“All signs point to a successful treatment,” said Eddie Heath, an ecologist on the project with the consulting firm Onterra LLC.

Water samples collected from the 6,000-acre lake before and after the chemical treatments, Heath said, show that infestation of the invasive plant species known as Eurasian Water Milfoil has been reduced from affecting 17 percent of the lake to slightly more than 1 percent.

Test results also show minimal damage caused by the herbicide to native plant species that lake advocates hope will flourish once the invasive plants are out of the way.

Ray Zuelke, a board member of the group called Shawano Area Waterways Management, said the water is visibly cleaner since the chemical applications, and he believes the lake’s ecological system is healthier than ever.

“It’s incredible,” he said. “I never dreamed we could make it this good.”

Zuelke’s group of lakefront property owners and other lake boosters spearheaded the herbicide program after seeing the Eurasian Water Milfoil and other destructive plants grow so thick and large in Shawano Lake that they could snag motorboats and impede fish populations.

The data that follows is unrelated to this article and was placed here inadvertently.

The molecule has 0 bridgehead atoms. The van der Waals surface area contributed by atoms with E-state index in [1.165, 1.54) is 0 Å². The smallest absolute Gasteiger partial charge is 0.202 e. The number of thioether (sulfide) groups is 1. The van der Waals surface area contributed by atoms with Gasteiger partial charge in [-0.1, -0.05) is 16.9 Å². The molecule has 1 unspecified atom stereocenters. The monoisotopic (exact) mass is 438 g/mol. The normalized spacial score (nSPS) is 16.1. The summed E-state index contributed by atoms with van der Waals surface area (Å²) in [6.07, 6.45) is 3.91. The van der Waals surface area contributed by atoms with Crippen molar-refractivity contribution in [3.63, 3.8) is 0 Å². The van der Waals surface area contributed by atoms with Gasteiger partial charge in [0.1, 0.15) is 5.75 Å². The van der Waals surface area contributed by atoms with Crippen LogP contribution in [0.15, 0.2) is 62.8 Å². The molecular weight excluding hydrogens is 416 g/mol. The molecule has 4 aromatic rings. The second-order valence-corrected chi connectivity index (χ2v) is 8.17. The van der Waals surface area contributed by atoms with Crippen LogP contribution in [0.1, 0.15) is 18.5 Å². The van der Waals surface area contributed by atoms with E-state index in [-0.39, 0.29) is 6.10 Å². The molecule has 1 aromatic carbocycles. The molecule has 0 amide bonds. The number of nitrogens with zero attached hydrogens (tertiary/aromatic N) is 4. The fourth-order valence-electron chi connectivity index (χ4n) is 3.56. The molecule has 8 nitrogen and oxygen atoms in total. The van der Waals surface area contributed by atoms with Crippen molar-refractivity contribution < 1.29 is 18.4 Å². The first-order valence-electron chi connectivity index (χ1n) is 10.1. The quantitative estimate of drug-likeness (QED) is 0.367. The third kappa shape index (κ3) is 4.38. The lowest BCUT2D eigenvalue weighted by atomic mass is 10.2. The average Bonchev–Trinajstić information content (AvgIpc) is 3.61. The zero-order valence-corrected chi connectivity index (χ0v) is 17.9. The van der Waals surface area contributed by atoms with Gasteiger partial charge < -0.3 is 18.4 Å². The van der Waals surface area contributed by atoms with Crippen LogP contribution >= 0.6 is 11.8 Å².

With a permit from the state Department of Natural Resources, the group combined $200,000 in state funds with $235,000 in private donations to conduct the treatments.

Crews from California-based firm Clean Waters Inc. were on the lake May 23 and May 24 to apply a herbicide known as DMA 4, using long hoses to send the chemical deep underwater where the targeted plants had taken root. The goal was to complete a large-scale application covering virtually the entire lake, but to do so without harming native plants or wildlife species.

Brenda Nordin, a lake biologist with the Department of Natural Resources, said she credited careful planning by all involved partners with executing the program and achieving the desired results. Nordin said the preliminary reports of 90 percent success or better was very impressive.